"Heleno": The Forward Playboy of the Forties

in 52nd Cartagena International Film Festival

by Renzo Fegatelli

HelenoIn December 2011, Heleno (Heleno — O Príncipe Maldito), a Brazilian film by José Henrique Fonseca, won the prize for best actor, Rodrigo Santoro, at the Havana Film Festival and was also in competition here. The first prize was awarded to the Argentinian film The Student (El estudiante) by Santiago Mitre. Heleno didn’t win any prize or mention. However, this doesn’t mean that the film doesn’t present to the rest of the world an open window on Brazil. If the French, who boast the invention of the cinema, have had great success at the Oscars with The Artist, a tribute to the silent cinema, for the Brazilians it has to be that football, not only as a national sport, but as myth and passion, should be the subject of a black and white film which should also help to revive interest in the greatest season of a national hero.                    

There are only very few witnesses still living to the successes in the 1940’s of the Botafogo forward player Heleno de Freitas, and soon there shall be no more, even if on the carioca football player they had already made a film (Heleno by Gilberto Macedo, 1967) and a play (“Heleno-Gilda” by Edilberto Coutinho). Our memories of Brazilian football, on the contrary, may only begin with Pelé, Garrincha or Zico. Therefore we think of Heleno as a present, in a film intentionally fragmentary, which the director decided to make as a disparate whole of scenes collected at random.            

The fifth of eight brothers, Heleno (1920–1959) was the most restless. Discovered by chance at twelve years of age while juggling an orange as a ball, using his head and his feet, he started to play aged nineteen in the Brazilian football championship. Botafogo’s forward subsequently became the star of 1940’s Brazilian football. Handsome, cultivated (he studied law without ending his studies), he has become the idol of the people and a forbidden dream of a large number of girls. And he didn’t spare himself. He was fond of fashionable clothes, sport cars, and the women competed for him. With a Copacabana singer he fathered a child, but he didn’t marry the mother. After years of success came the catastrophe. Suffering from cerebral syphilis, he didn’t worry about his venereal diseases. When he was transferred to the Argentinean side Boca Juniors, he spent a short season there, and he also played for Barranquilla where Gabriel Garcìa Marquez made him look like a character out of a novel. By the time he returned to Brazil, no one any longer wanted him to be in their football team. He spent the last four years of his life in the asylum at Barbacena, suffering a dementia which was to be the cause of his death.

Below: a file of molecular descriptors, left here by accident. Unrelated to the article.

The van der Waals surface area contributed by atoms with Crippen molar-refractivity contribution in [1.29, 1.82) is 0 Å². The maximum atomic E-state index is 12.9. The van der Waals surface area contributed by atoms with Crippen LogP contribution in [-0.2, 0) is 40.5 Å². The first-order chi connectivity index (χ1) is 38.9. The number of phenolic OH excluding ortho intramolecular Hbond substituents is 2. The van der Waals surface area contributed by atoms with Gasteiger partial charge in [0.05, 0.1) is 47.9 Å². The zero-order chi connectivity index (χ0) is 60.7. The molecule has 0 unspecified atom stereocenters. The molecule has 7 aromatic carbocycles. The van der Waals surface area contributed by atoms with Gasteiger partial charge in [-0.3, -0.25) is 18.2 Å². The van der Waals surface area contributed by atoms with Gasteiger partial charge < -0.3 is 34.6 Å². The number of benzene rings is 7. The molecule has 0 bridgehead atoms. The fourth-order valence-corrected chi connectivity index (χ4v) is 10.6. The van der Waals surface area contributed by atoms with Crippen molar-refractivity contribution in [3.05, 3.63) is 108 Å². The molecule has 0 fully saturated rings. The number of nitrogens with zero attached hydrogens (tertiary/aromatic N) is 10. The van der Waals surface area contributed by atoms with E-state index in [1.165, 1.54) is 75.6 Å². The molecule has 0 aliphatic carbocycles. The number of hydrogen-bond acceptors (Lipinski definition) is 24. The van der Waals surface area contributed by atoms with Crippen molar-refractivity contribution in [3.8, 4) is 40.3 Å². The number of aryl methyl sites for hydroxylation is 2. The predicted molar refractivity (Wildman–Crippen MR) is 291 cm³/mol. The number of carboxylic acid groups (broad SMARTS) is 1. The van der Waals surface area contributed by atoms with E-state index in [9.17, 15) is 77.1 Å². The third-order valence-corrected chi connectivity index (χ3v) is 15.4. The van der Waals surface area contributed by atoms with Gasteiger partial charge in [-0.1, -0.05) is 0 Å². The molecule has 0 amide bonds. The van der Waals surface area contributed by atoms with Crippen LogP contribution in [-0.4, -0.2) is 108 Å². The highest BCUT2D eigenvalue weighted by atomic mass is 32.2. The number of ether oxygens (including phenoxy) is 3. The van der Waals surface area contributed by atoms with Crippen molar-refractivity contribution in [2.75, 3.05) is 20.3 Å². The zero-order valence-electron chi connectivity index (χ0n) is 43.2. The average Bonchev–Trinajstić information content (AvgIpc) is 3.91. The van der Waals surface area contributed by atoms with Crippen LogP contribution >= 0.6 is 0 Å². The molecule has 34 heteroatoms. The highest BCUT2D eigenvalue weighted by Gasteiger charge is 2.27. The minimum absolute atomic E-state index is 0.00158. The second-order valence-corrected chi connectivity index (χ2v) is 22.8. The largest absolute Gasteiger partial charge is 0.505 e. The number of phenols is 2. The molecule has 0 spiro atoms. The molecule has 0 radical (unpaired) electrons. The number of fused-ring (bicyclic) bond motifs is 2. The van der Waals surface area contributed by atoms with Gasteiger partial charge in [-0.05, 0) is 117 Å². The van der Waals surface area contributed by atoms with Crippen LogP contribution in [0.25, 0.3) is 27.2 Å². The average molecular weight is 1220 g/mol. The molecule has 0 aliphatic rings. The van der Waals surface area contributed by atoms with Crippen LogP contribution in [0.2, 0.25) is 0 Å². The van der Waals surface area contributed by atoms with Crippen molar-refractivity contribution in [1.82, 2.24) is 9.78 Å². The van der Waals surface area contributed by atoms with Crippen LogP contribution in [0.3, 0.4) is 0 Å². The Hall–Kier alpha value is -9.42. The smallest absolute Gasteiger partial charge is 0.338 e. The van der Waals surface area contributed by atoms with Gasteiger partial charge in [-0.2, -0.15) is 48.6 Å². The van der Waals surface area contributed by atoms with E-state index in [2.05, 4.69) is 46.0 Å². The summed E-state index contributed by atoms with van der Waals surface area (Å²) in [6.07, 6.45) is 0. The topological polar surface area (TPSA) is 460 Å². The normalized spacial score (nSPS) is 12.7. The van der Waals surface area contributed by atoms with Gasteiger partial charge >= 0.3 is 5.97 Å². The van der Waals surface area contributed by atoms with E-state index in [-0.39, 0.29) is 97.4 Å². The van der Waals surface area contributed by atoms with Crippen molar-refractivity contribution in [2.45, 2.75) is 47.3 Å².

Heleno is Fonseca’s second film after the award winning The Man of the Year (2003), Heleno brings out the instinctive and violent behaviour of the football player. He didn’t know how to handle his team mates: he gave abuse to his coach and uttered threats with an unloaded gun to his manager. Heleno is played by Rodrigo Santoro (300, I Love You Phillip Morris, Carandiru, Che) opposite the Columbian actress Angie Cepeda (Pantaleòn y las visitadoras, El amor en los tiempos del colera), the film makes use of the Rio de Janeiro fascination with the 40s, of the black and white and of the football myth. More a commercial film than an experimental one, the film keeps aloof from the traditional biopic and doesn’t show the football matches. It tells in chronological order the episodes which compose as a patchwork the vicissitudes of a too impulsive person. At the mercy of his own success, the football player seems not to be aware of the real drama in which he was living. The director also points out Heleno’s idiosyncrasy for doctors which, after all, were his friends.      

Edited by Steven Yates